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Colorado Travel Planning Guides : Estes Park Vacation Planner : Rocky Mountain National Park

Rocky Mountain National Park




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Estes Park, Colorado, Rocky Mountain National Park

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Rocky Mountain National Park

ATTRACTING MORE THAN THREE MILLION VISITORS EACH YEAR, Rocky Mountain National Park is one of the country's most frequently visited national parks. The park ranges in elevation from 8,000 feet in the wet grassy valleys to 14,259 feet at the top of Longs Peak.

Established January 26, 1915, Rocky Mountain National Park is a living showcase of the grandeur of the Rocky Mountains. A visitor to the park has opportunities for countless breathtaking experiences and adventures.Rocky Mountain National Park, Colorado, Bugling Elk

Although the great peaks comprise the essence of the park, the delicate alpine flowers, clear lakes, rushing mountain waters, and impressive forests appeal to all the senses. An array of wildlife lovers are never disappointed in June and July when the meadows and hillsides are splashed with botanical color. Autumn visitors can relax among the golden aspens or enjoy the rowdier antics of the elk rut (mating season).

The wide variety of elevations and habitats create a choice of activities for visitors. Endless opportunities are available to hikers, backpackers and horseback riders on over 355 miles of trails. Fly fishers, bird watchers and photographers discover the splendor that they traveled to find. During the winter, snowshoers and cross-country skiers revel in the white-blanketed tranquility of meadows and forests. Rocky Mountain National Park offers many ways to experience nature and all its beauty.

Hiking

At least 60 peaks rise above 12,000 feet challenging intrepid hikers and climbers alike.

Rocky Mountain National Park has more than 355 miles of trails ranging from flat lakeside strolls to quite steep peak climbs. Anyone visiting between Memorial Day and late autumn can see many of these peaks eye-to-eye by driving over Trail Ridge Road. Topping out at 12,183 feet, this is the highest, continuous paved road in the United States.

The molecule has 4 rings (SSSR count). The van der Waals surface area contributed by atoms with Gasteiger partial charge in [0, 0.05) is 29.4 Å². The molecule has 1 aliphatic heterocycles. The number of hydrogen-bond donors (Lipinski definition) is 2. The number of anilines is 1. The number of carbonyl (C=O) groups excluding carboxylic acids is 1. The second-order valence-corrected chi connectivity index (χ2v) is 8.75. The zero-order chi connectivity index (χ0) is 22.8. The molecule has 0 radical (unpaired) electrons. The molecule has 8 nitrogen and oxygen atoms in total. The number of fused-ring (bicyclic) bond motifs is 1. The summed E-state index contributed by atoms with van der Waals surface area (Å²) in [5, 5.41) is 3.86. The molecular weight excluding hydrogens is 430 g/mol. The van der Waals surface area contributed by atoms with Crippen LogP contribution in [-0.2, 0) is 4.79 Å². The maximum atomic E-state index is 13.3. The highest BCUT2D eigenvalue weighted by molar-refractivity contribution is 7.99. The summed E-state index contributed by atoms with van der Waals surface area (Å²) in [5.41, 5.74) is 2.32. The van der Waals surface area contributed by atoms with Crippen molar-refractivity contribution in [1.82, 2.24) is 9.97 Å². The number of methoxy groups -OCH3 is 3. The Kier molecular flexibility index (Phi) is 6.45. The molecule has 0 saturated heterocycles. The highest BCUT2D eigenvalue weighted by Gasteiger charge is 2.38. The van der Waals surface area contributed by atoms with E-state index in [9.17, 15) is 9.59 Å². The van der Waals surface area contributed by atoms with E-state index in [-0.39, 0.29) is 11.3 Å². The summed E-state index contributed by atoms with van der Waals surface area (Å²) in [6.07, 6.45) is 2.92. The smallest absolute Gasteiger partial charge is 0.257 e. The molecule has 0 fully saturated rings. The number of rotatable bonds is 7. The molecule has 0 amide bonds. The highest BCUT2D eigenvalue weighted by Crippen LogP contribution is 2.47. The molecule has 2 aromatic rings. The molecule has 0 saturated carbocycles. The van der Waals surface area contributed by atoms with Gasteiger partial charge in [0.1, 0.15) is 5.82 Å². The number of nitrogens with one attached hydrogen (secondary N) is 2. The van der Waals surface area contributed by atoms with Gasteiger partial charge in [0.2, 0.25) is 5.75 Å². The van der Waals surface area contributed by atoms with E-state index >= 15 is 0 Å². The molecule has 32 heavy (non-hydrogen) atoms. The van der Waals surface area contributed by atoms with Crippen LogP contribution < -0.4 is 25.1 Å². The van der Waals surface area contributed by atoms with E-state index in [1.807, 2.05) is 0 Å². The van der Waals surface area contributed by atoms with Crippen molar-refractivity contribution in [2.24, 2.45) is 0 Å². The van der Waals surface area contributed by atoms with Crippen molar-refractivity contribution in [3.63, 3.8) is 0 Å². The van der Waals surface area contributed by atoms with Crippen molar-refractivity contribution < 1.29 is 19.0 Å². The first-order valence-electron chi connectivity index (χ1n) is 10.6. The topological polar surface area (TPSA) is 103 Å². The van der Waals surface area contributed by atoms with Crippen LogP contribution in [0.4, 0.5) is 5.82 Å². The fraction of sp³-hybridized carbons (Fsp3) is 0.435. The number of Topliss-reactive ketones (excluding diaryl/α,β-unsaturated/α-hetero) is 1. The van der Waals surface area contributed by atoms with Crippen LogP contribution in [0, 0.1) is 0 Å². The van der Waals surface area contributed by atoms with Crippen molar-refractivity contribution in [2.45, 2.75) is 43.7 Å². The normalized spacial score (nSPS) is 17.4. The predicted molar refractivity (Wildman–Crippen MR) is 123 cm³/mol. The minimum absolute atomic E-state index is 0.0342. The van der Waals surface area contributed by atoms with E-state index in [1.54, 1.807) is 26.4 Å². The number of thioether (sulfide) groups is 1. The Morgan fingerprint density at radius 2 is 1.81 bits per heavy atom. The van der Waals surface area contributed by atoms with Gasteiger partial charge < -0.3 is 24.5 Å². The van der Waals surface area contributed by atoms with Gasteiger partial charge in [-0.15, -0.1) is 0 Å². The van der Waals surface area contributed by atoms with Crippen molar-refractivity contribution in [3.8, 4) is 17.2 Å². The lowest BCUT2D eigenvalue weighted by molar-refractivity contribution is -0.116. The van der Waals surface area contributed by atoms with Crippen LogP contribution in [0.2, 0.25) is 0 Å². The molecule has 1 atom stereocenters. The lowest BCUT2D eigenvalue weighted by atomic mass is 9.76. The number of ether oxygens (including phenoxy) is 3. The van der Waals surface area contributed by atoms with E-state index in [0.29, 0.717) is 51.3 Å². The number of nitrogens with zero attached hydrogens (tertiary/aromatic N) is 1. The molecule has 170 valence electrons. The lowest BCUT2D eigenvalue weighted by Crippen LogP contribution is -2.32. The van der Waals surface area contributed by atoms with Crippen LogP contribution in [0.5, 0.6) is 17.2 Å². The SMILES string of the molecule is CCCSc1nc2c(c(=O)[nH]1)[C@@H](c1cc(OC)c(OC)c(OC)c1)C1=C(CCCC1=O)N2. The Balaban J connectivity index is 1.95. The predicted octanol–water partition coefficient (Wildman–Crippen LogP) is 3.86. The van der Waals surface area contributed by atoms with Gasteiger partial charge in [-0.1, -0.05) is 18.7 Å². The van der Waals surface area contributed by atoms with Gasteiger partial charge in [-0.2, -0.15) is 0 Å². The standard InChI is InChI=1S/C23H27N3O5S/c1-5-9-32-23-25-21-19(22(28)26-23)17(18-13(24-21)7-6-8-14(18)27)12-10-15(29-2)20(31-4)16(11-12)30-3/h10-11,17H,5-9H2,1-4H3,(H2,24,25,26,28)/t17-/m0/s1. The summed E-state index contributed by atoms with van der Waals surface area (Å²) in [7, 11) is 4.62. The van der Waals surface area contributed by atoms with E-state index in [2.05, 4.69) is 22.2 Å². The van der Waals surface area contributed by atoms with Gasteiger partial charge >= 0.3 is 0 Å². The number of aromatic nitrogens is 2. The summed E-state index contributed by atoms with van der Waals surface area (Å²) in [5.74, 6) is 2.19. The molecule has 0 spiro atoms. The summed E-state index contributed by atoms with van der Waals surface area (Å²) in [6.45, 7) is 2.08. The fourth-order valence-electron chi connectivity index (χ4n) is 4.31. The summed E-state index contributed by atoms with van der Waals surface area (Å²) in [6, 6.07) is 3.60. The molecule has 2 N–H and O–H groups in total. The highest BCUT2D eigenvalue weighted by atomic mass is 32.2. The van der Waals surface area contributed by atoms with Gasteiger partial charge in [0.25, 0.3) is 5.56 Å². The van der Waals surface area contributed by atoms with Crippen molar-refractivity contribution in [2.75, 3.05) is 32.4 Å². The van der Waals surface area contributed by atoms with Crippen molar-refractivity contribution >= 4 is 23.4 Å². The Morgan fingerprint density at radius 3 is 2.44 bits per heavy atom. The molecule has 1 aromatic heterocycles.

If you are new to the park, rangers at the visitor centers and backcountry office can provide advice on trails that are appropriate for different fitness and experience levels. As you plan your hike, Rocky Mountain National Park, Coloradokeep in mind that park elevations range from 7,500 to over 12,000 feet. Even very fit individuals coming from lower elevations may experience altitude problems. Symptoms include headaches, shortness of breath, insomnia and rapid heartbeat. After a few days your body will make some physiological adjustments to higher elevations, but full acclimation may take a week. To minimize symptoms, drink plenty of fluids, avoid alcohol, don't skip meals and get plenty of rest.

Ultraviolet light is stronger in the mountains because there is less atmosphere for the sunlight to pass through. Wear sunscreen, a hat, sun glasses, and consider covering up with a long-sleeved shirt if you are out in the sun for extended periods.

More than half of the visitors to RMNP claim hiking as their preferred activity. From a family adventure to scenic Alberta Falls to a demanding technical climb on Longs Peak, the Park's highest mountain, there's something for everyone.

Favorite Hikes in Rocky Mountain National Park

Alberta Falls
This lovely, 25-foot-high cascade in Glacier Creek is a popular waterfall in RMNP. A moderate, well-maintained trail serves this scenic spot which is a great place for picnicking. This is a good hike for children and anyone desiring a short, rewarding hike in RMNP. Distance: 0.8mi., Trailhead: Glacier Gorge, Trailhead Elevation: 9,240 ft., Elevation Gain: 160 ft., Rating: Family

Dream Lake
This gorgeous subalpine lake lies in the shadow of majestic Hallett Peak and is a wonderful family destination. The mythical, dreamlike setting with magnificent mountain scenery no doubt inspired that name. This is a nice area for a family picnic. Distance: 1.1mi., Trailhead: Bear Lake, Trailhead Elevation: 9,475 ft., Elevation Gain: 425 ft., Rating: Family

Ouzel Falls
Ouzel Falls is the most popular destination in the Wild Basin area of RMNP. It plunges dramatically over a small granite cliff. The trail to Ouzel Falls passes two other waterfalls and travels through part of the prominent burned-out area from the 1978 Ouzel Fire. This is a nice family destination. Distance: 2.7mi., Trailhead: Wild Basin, Trailhead Elevation: 8,500 ft., Elevation Gain: 950 ft., Rating: Family/Moderate

Mills Lake
Considered by many to be the prettiest lake in RMNP, Mills Lake lies in Glacier Gorge, a strikingly beautiful U-shaped valley carved by repeated glaciation. Longs Peak, Pagoda Mountain and Chiefs Head Peak provided an impressive backdrop to this lovely high mountain lake. This moderate hike, suitable for adventurous families. Distance: 2.8mi., Trailhead: Glacier Gorge, Trailhead Elevation: 9,240 ft., Elevation Gain: 750 ft., Rating: Family/Moderate

Cub Lake